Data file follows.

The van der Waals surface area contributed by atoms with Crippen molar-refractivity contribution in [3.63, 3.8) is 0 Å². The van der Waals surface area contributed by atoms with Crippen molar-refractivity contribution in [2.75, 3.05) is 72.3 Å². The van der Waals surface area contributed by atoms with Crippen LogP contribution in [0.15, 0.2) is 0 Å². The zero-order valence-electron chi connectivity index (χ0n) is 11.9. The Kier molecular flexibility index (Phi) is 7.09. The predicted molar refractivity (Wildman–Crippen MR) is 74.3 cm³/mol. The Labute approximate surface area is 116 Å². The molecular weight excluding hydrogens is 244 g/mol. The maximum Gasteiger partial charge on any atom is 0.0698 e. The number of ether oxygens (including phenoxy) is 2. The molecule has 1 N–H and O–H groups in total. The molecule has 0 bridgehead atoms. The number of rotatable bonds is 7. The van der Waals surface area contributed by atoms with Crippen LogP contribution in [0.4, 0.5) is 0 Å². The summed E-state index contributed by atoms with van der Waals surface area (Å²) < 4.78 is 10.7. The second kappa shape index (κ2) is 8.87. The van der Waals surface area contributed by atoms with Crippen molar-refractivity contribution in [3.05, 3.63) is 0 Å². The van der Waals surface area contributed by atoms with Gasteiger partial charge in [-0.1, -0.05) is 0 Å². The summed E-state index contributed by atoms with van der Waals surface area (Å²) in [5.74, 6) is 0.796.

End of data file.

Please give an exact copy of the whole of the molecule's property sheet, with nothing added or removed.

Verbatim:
The van der Waals surface area contributed by atoms with Crippen molar-refractivity contribution in [3.63, 3.8) is 0 Å². The van der Waals surface area contributed by atoms with Crippen molar-refractivity contribution in [2.75, 3.05) is 72.3 Å². The van der Waals surface area contributed by atoms with Crippen LogP contribution in [0.15, 0.2) is 0 Å². The zero-order valence-electron chi connectivity index (χ0n) is 11.9. The Kier molecular flexibility index (Phi) is 7.09. The predicted molar refractivity (Wildman–Crippen MR) is 74.3 cm³/mol. The Labute approximate surface area is 116 Å². The molecular weight excluding hydrogens is 244 g/mol. The maximum Gasteiger partial charge on any atom is 0.0698 e. The number of ether oxygens (including phenoxy) is 2. The molecule has 1 N–H and O–H groups in total. The molecule has 0 bridgehead atoms. The number of rotatable bonds is 7. The van der Waals surface area contributed by atoms with Crippen LogP contribution in [0.4, 0.5) is 0 Å². The summed E-state index contributed by atoms with van der Waals surface area (Å²) < 4.78 is 10.7. The second kappa shape index (κ2) is 8.87. The van der Waals surface area contributed by atoms with Crippen molar-refractivity contribution in [3.05, 3.63) is 0 Å². The van der Waals surface area contributed by atoms with Gasteiger partial charge in [-0.1, -0.05) is 0 Å². The summed E-state index contributed by atoms with van der Waals surface area (Å²) in [5.74, 6) is 0.796.